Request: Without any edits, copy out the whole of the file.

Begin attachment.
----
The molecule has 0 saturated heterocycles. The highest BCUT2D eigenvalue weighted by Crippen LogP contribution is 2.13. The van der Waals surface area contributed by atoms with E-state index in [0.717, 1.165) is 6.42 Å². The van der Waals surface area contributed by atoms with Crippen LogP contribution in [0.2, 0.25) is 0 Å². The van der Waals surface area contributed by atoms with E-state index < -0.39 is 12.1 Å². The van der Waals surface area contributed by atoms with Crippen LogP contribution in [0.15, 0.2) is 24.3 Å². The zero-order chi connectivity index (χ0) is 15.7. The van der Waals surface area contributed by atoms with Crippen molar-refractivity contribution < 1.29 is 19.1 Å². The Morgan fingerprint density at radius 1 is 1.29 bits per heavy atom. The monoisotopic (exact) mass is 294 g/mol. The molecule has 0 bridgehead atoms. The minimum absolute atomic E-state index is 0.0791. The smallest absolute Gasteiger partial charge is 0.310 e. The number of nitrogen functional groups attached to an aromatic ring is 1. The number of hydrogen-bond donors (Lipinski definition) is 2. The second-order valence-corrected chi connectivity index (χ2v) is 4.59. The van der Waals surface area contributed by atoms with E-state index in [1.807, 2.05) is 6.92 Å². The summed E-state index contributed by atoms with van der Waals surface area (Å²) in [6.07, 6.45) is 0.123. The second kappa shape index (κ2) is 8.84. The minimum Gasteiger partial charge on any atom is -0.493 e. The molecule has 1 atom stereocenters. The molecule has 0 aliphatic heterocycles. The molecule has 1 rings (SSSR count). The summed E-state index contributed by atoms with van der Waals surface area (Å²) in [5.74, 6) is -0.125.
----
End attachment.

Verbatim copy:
The molecule has 0 saturated heterocycles. The highest BCUT2D eigenvalue weighted by Crippen LogP contribution is 2.13. The van der Waals surface area contributed by atoms with E-state index in [0.717, 1.165) is 6.42 Å². The van der Waals surface area contributed by atoms with Crippen LogP contribution in [0.2, 0.25) is 0 Å². The van der Waals surface area contributed by atoms with E-state index < -0.39 is 12.1 Å². The van der Waals surface area contributed by atoms with Crippen LogP contribution in [0.15, 0.2) is 24.3 Å². The zero-order chi connectivity index (χ0) is 15.7. The van der Waals surface area contributed by atoms with Crippen molar-refractivity contribution < 1.29 is 19.1 Å². The Morgan fingerprint density at radius 1 is 1.29 bits per heavy atom. The monoisotopic (exact) mass is 294 g/mol. The molecule has 0 bridgehead atoms. The minimum absolute atomic E-state index is 0.0791. The smallest absolute Gasteiger partial charge is 0.310 e. The number of nitrogen functional groups attached to an aromatic ring is 1. The number of hydrogen-bond donors (Lipinski definition) is 2. The second-order valence-corrected chi connectivity index (χ2v) is 4.59. The van der Waals surface area contributed by atoms with E-state index in [1.807, 2.05) is 6.92 Å². The summed E-state index contributed by atoms with van der Waals surface area (Å²) in [6.07, 6.45) is 0.123. The second kappa shape index (κ2) is 8.84. The minimum Gasteiger partial charge on any atom is -0.493 e. The molecule has 1 atom stereocenters. The molecule has 0 aliphatic heterocycles. The molecule has 1 rings (SSSR count). The summed E-state index contributed by atoms with van der Waals surface area (Å²) in [5.74, 6) is -0.125.